They say depression spikes at the holidays.
If that’s true, we all know exactly where to lay the blame. Christmas music.
Consider the case against these seasonal strains …
EXHIBIT A: “The Christmas Shoes,” sung by the Christian vocal group NewSong.
These one-hit wonders were certainly aptly named, since every time this song comes on the radio I find myself screaming “New song! New song!” as I stab at buttons in an attempt to change stations.
As if this aural assault weren’t enough, the song also inspired both a book and a made-for-television movie starring Rob Lowe.
In case you’re one of the lucky few who haven’t heard it, “The Christmas Shoes” is told from the perspective of an impatient man buying a few last-minute gifts on Christmas Eve. In line ahead of him is a little boy holding a pair of women’s shoes. Fortuitously, this boy reaches the front of the line just as the chorus arrives, and he basically tells the cashier that he wants to buy the shoes for his dying mother, because he wants her to look good in case she meets Jesus that night.
Now personally, if I’m the Rob Lowe character in this song, I’m encouraging the kid to buy a couple of oversize oven mitts to wear over those new shoes — you know, just in case heaven doesn’t turn out to be Mom’s final destination. (Hey, we don’t know the mother’s backstory. She could have been a really horrible person ...)
But what bothers me most about “The Christmas Shoes” is the line where the narrator sings: “I knew that God had sent that little boy/ To remind me what Christmas is all about.” Implying that God set everything in motion — giving the kid’s mom a terminal illness, making the family so dirt poor that they couldn’t even afford a pair of shoes — just to teach some rich guy in a checkout line the true meaning of Christmas.
I find the song’s cloying premise to be particularly sad and depressing at this time of year. But I also know there are plenty of you out there who love “The Christmas Shoes.” So we proceed to …
EXHIBIT B: “I Heard the Bells on Christmas Day,” sung by countless Christian congregations this time of year.
The lyrics for this famous Christmas carol were borrowed from a poem written by Henry Wadsworth Longfellow, a popular 19th-century poet. The “Christmas Bells” piece was penned in 1863, during the upbeat, carefree days of the American Civil War. It was also just two years after Longfellow had lost the love of his life in a tragic dress fire. (His first wife died in 1835, following a miscarriage.)
Frankly, considering all Longfellow had been through, the guy probably shouldn’t have been writing poetry — at least, not the kind that would later be borrowed for catchy Christmas tunes.
“I Heard the Bells on Christmas Day” is, hands down, one of the two most depressing holiday offerings in the Christian hymnal. The other, of course, being the New Year-themed “Ring Out, Wild Bells,” based on the Alfred Tennyson downer of a poem. (What’s with all these 19th-century poets and their melancholy holiday musings? Did they not know about antidepressants?)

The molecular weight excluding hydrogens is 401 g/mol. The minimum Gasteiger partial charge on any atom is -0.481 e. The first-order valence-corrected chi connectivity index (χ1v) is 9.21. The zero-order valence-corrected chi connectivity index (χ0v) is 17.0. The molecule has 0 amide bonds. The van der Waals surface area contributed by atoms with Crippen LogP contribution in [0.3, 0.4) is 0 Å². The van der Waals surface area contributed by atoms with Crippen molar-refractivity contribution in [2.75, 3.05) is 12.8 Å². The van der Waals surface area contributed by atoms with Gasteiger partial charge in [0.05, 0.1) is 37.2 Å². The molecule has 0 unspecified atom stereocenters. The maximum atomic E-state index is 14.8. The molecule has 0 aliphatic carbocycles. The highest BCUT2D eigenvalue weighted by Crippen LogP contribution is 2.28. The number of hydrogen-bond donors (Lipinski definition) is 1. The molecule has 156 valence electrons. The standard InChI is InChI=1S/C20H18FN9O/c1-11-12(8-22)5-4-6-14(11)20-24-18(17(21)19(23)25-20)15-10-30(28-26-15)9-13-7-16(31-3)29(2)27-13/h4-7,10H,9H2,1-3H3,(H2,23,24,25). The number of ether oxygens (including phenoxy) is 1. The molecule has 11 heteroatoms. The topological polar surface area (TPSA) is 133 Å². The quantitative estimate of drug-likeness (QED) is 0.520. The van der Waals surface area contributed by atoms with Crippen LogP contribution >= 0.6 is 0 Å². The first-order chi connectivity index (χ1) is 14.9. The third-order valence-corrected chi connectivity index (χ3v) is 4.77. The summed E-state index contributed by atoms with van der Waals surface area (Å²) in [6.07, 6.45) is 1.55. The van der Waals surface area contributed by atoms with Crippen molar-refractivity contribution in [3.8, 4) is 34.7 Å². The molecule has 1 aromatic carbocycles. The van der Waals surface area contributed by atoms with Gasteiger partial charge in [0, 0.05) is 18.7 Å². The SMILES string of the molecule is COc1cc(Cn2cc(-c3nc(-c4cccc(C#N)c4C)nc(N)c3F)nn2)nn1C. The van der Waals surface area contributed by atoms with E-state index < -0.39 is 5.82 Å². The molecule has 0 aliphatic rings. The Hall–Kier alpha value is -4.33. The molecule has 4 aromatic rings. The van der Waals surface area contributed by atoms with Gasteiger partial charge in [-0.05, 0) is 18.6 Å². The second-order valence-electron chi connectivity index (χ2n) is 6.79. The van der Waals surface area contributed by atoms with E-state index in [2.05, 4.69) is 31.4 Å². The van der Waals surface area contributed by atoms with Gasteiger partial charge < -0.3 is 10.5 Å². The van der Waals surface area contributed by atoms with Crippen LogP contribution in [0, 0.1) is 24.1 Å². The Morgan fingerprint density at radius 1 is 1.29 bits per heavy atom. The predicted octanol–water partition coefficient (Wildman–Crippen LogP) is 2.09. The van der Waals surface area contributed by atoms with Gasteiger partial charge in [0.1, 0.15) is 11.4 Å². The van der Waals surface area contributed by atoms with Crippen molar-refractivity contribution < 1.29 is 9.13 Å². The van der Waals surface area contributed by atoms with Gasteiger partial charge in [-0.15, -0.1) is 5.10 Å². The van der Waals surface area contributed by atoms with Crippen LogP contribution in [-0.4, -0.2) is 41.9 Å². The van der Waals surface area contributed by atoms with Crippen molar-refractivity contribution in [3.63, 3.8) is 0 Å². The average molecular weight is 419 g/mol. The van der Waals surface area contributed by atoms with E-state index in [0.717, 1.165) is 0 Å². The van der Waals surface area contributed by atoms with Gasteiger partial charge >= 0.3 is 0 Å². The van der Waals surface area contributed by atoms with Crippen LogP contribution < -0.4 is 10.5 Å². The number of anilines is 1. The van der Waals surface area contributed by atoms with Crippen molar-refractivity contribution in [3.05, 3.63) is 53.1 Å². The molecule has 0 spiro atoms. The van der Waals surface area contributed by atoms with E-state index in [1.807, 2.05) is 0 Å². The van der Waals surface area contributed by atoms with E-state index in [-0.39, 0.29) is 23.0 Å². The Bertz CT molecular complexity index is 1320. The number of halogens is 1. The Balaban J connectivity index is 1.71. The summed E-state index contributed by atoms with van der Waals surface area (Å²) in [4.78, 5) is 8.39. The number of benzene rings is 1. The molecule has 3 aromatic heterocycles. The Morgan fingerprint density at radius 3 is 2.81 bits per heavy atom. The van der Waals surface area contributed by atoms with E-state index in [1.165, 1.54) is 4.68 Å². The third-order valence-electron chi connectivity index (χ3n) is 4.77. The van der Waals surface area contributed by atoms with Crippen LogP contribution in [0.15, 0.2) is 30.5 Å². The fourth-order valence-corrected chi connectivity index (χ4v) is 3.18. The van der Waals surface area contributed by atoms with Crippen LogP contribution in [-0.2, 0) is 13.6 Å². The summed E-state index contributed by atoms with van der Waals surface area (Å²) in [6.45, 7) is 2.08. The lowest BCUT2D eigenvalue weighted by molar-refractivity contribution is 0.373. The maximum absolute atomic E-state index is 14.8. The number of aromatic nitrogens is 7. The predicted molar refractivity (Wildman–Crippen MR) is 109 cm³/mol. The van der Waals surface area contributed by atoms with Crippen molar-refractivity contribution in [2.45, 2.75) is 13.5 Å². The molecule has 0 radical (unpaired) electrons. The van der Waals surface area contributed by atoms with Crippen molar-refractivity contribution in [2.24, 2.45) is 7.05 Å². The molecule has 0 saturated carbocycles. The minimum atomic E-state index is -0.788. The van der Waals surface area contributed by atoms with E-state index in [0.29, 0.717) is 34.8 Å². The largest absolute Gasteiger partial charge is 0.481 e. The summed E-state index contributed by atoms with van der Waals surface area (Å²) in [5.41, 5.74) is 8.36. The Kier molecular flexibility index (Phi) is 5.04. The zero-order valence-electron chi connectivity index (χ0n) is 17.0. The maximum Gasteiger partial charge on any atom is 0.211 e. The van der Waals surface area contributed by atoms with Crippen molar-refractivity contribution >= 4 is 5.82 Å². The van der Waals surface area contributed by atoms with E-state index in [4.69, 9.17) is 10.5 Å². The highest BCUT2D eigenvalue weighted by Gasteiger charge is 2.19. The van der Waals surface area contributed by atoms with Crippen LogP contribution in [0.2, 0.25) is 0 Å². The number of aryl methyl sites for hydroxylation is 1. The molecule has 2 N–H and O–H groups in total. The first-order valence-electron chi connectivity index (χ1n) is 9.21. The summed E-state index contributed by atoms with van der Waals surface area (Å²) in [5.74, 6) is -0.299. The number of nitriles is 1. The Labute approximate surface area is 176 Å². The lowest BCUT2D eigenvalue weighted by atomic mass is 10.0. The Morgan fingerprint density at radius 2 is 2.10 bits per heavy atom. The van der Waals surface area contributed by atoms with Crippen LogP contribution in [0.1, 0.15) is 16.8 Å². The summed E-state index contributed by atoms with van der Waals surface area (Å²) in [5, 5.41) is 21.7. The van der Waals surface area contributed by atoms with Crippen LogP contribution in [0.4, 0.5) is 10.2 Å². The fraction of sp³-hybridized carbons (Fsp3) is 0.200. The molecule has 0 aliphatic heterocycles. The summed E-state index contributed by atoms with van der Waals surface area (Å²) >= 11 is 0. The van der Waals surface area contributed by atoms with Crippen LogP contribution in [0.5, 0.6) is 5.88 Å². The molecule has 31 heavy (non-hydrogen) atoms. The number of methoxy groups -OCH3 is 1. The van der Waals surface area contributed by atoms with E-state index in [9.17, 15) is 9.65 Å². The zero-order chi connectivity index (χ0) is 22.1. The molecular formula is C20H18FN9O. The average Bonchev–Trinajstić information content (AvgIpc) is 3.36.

“I Heard the Bells on Christmas Day” doesn’t have any of the dream-like imagery of silent nights and soft-focus virgins and babes sleeping peacefully in immaculately clean mangers. Oh, the song begins Christmassy enough, but things take a decidedly dark turn in the third verse:
“And in despair I bowed my head/ There is no peace on earth, I said/ For hate is strong and mocks the song/ Of peace on earth, good will to men.”
Although the carol features two more verses that help peace and good will make a last-minute rally, it’s hard to shake the bleak imagery. And for Mormons of a certain age, the effect was much more pronounced — all because of a curious tradition in singing church hymns.
In the LDS hymnal, songs generally feature three or four verses sandwiched between the treble and bass clefs of the written music. For longer songs, the additional verses are printed in smaller type at the bottom of the page, outside the body of the musical score.
In pre-1985 LDS hymn books, the fourth and fifth verses of “I Heard the Bells on Christmas Day” were relegated to that smaller typeface at the bottom of the page. And only the boldest of choristers would try to get their congregations to sing beyond the three “required” verses. As a result, during all my Decembers growing up in the Mormon church, our congregation invariably ended that hymn right after the dystopian third verse.
Merry. Freakin’. Christmas.
When the church’s current hymnal finally came out in 1985, leaders wisely folded the last two verses into the musical score. But for some, the damage had already been done. Even with the more hopeful verses tacked on, “I Heard the Bells on Christmas Day” is still my least-favorite carol.
To the point where, when the congregation sings the hymn these days, I defiantly hum a different holiday tune under my breath.
Usually something like “The Christmas Shoes.”